07/08/2005: The free-market dogma....
I never cease to be amazed by the religious fervor with which seeming proponents of laissez faire capitalism and "free-market regulation" hold their opinions. In an interesting op-ed this morning on obesity policy, Paul Krugman gives us an example. To give you the context, the topic under discussion is the difficulties that public health authorities are encountering in attempting to stem the rising tide of obesity in America:
The obvious model for those hoping to reverse the fattening of America is the campaign against smoking. Before the surgeon general officially condemned smoking in 1964, rising cigarette consumption seemed an unstoppable trend; since then, consumption per capita has fallen more than 50 percent.As I view it, in my own cynical fashion, we have two competing ideas here, and we need to keep them straight. On the one hand, there is something to be said for the virtue of freedom. Each of us are (at least, for the purpose of legal and moral analysis; I don't want to broach the question of free will versus determinism right now) presumed to be free agents who can elect to do whatever we want to do. And given that freedom, there are strong arguments that free agents should be allowed to do whatever they want to do (providing, of course, that the rights and the well-being of others are not significantly and adversely affected). And if people freely choose to engage in behaviors that are objectively detrimental to their health... well, hey--basically each of us is responsible for his/her own damnation, right?
But it may be hard to match that success when it comes to obesity. I'm not talking about the inherent difficulty of the task - getting people to consume fewer calories and/or exercise more may be harder than getting people to stop smoking, but we won't know until we try. I'm talking, instead, about how the political winds have shifted.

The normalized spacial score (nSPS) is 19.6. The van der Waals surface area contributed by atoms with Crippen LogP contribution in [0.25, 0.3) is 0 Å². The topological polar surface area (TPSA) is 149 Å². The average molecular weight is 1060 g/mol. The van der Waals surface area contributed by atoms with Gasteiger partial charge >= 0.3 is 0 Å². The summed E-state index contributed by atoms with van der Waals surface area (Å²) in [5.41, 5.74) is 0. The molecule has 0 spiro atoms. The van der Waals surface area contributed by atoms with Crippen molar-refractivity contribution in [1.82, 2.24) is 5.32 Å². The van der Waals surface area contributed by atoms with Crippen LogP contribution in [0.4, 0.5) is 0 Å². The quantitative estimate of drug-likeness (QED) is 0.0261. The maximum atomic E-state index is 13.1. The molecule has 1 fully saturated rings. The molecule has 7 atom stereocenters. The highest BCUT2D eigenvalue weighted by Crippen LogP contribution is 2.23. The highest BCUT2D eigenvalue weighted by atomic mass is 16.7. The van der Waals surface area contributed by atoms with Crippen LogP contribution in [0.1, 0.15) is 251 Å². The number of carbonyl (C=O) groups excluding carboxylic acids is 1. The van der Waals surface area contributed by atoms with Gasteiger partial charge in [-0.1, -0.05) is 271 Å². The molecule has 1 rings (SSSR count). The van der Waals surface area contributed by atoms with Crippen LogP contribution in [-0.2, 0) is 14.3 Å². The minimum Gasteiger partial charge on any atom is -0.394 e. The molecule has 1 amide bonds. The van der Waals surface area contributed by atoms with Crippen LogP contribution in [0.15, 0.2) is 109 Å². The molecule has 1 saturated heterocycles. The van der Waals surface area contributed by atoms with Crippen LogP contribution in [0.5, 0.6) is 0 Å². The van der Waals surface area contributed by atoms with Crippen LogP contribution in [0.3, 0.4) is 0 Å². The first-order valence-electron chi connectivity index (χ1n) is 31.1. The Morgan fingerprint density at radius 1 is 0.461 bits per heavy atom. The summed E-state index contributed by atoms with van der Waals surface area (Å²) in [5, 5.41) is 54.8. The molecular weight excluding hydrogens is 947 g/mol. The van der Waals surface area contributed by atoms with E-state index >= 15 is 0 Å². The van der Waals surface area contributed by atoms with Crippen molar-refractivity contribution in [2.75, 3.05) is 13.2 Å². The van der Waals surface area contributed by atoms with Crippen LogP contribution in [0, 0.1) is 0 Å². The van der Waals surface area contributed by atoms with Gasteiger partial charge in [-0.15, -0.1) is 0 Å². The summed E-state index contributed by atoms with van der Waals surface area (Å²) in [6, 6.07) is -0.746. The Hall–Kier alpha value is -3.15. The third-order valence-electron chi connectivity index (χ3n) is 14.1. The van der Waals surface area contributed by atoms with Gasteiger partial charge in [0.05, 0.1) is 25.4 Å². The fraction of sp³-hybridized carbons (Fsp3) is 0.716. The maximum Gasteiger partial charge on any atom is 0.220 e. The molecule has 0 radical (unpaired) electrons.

More broadly, the ideological landscape has changed drastically since the 1960's. (That change in the landscape also has a lot to do with corporate financing of advocacy groups, but that's a tale for another article.) In today's America, proposals to do something about rising obesity rates must contend with a public predisposed to believe that the market is always right and that the government always screws things up.
You can see these predispositions at work in an article printed last month in Amber Waves, a magazine published by the Department of Agriculture. The article is titled "Obesity Policy and the Law of Unintended Consequences," suggesting that government efforts to combat obesity are likely to be counterproductive. But the authors don't actually provide any examples of how that might happen.
And the authors suggest, without quite asserting it, that because people freely choose obesity in a free market, it must be a good thing.
"Americans' rapid weight gain may have nothing to do with market failure," the article says. "It may be a rational response to changing technology and prices. ... If consumers willingly trade off increased adiposity for working indoors and spending less time in the kitchen as well as for manageable weight-related health problems, then markets are not failing."
How can medical experts who see obesity as a critical problem deal with an ideological landscape tilted in the direction of doing nothing?